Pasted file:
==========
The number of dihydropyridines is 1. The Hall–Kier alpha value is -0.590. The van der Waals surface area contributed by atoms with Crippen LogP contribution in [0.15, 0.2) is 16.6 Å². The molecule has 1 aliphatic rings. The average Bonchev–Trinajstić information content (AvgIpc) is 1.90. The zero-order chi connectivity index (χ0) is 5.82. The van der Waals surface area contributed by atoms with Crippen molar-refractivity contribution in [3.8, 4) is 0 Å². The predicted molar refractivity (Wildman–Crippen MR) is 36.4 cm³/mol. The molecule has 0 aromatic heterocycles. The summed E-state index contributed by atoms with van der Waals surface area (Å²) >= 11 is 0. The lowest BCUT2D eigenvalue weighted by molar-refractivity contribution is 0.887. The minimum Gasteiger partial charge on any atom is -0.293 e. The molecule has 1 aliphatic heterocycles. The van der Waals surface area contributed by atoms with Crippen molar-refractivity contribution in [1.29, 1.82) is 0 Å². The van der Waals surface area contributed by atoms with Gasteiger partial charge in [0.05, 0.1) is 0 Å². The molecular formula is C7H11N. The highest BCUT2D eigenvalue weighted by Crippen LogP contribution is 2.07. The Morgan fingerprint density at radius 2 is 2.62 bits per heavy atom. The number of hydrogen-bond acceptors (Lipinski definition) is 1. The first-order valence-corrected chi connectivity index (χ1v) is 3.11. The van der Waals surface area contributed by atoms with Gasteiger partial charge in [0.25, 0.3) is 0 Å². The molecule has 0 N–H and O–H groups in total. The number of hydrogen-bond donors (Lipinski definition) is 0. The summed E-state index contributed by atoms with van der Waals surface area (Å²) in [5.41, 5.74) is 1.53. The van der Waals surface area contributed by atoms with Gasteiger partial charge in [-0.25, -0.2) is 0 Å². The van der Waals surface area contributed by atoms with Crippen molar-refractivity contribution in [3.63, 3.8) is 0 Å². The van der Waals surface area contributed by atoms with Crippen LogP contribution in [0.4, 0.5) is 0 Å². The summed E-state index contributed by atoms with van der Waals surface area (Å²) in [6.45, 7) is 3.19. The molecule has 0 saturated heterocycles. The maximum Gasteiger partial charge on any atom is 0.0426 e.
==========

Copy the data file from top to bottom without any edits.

The number of dihydropyridines is 1. The Hall–Kier alpha value is -0.590. The van der Waals surface area contributed by atoms with Crippen LogP contribution in [0.15, 0.2) is 16.6 Å². The molecule has 1 aliphatic rings. The average Bonchev–Trinajstić information content (AvgIpc) is 1.90. The zero-order chi connectivity index (χ0) is 5.82. The van der Waals surface area contributed by atoms with Crippen molar-refractivity contribution in [3.8, 4) is 0 Å². The predicted molar refractivity (Wildman–Crippen MR) is 36.4 cm³/mol. The molecule has 0 aromatic heterocycles. The summed E-state index contributed by atoms with van der Waals surface area (Å²) >= 11 is 0. The lowest BCUT2D eigenvalue weighted by molar-refractivity contribution is 0.887. The minimum Gasteiger partial charge on any atom is -0.293 e. The molecule has 1 aliphatic heterocycles. The van der Waals surface area contributed by atoms with Crippen molar-refractivity contribution in [1.29, 1.82) is 0 Å². The van der Waals surface area contributed by atoms with Gasteiger partial charge in [0.05, 0.1) is 0 Å². The molecular formula is C7H11N. The highest BCUT2D eigenvalue weighted by Crippen LogP contribution is 2.07. The Morgan fingerprint density at radius 2 is 2.62 bits per heavy atom. The number of hydrogen-bond acceptors (Lipinski definition) is 1. The first-order valence-corrected chi connectivity index (χ1v) is 3.11. The van der Waals surface area contributed by atoms with Gasteiger partial charge in [0.25, 0.3) is 0 Å². The molecule has 0 N–H and O–H groups in total. The number of hydrogen-bond donors (Lipinski definition) is 0. The summed E-state index contributed by atoms with van der Waals surface area (Å²) in [5.41, 5.74) is 1.53. The van der Waals surface area contributed by atoms with Gasteiger partial charge in [-0.25, -0.2) is 0 Å². The van der Waals surface area contributed by atoms with Crippen molar-refractivity contribution in [3.63, 3.8) is 0 Å². The van der Waals surface area contributed by atoms with Crippen LogP contribution in [0.4, 0.5) is 0 Å². The summed E-state index contributed by atoms with van der Waals surface area (Å²) in [6.45, 7) is 3.19. The molecule has 0 saturated heterocycles. The maximum Gasteiger partial charge on any atom is 0.0426 e.